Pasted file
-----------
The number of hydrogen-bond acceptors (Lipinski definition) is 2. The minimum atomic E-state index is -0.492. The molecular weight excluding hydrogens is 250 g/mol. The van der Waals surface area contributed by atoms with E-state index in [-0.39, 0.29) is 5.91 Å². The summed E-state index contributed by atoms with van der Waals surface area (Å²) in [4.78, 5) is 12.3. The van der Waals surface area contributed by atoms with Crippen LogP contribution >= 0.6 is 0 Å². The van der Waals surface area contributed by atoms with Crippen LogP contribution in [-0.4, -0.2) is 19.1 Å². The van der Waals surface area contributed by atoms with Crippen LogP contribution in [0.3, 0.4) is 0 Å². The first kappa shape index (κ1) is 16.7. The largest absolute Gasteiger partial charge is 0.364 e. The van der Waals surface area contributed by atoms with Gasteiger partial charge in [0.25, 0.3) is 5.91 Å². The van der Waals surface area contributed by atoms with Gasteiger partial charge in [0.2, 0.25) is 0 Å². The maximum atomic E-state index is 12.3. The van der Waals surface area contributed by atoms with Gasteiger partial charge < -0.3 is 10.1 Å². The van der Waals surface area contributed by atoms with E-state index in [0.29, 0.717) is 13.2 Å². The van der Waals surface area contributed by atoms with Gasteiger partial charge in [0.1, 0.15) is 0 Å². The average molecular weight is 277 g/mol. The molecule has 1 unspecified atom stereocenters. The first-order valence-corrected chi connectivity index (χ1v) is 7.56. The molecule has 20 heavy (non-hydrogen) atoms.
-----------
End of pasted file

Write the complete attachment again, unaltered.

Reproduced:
The number of hydrogen-bond acceptors (Lipinski definition) is 2. The minimum atomic E-state index is -0.492. The molecular weight excluding hydrogens is 250 g/mol. The van der Waals surface area contributed by atoms with E-state index in [-0.39, 0.29) is 5.91 Å². The summed E-state index contributed by atoms with van der Waals surface area (Å²) in [4.78, 5) is 12.3. The van der Waals surface area contributed by atoms with Crippen LogP contribution >= 0.6 is 0 Å². The van der Waals surface area contributed by atoms with Crippen LogP contribution in [-0.4, -0.2) is 19.1 Å². The van der Waals surface area contributed by atoms with Crippen LogP contribution in [0.3, 0.4) is 0 Å². The first kappa shape index (κ1) is 16.7. The largest absolute Gasteiger partial charge is 0.364 e. The van der Waals surface area contributed by atoms with Gasteiger partial charge in [0.25, 0.3) is 5.91 Å². The van der Waals surface area contributed by atoms with Gasteiger partial charge in [0.2, 0.25) is 0 Å². The maximum atomic E-state index is 12.3. The van der Waals surface area contributed by atoms with Gasteiger partial charge < -0.3 is 10.1 Å². The van der Waals surface area contributed by atoms with E-state index in [0.29, 0.717) is 13.2 Å². The van der Waals surface area contributed by atoms with Gasteiger partial charge in [0.1, 0.15) is 0 Å². The average molecular weight is 277 g/mol. The molecule has 1 unspecified atom stereocenters. The first-order valence-corrected chi connectivity index (χ1v) is 7.56. The molecule has 20 heavy (non-hydrogen) atoms.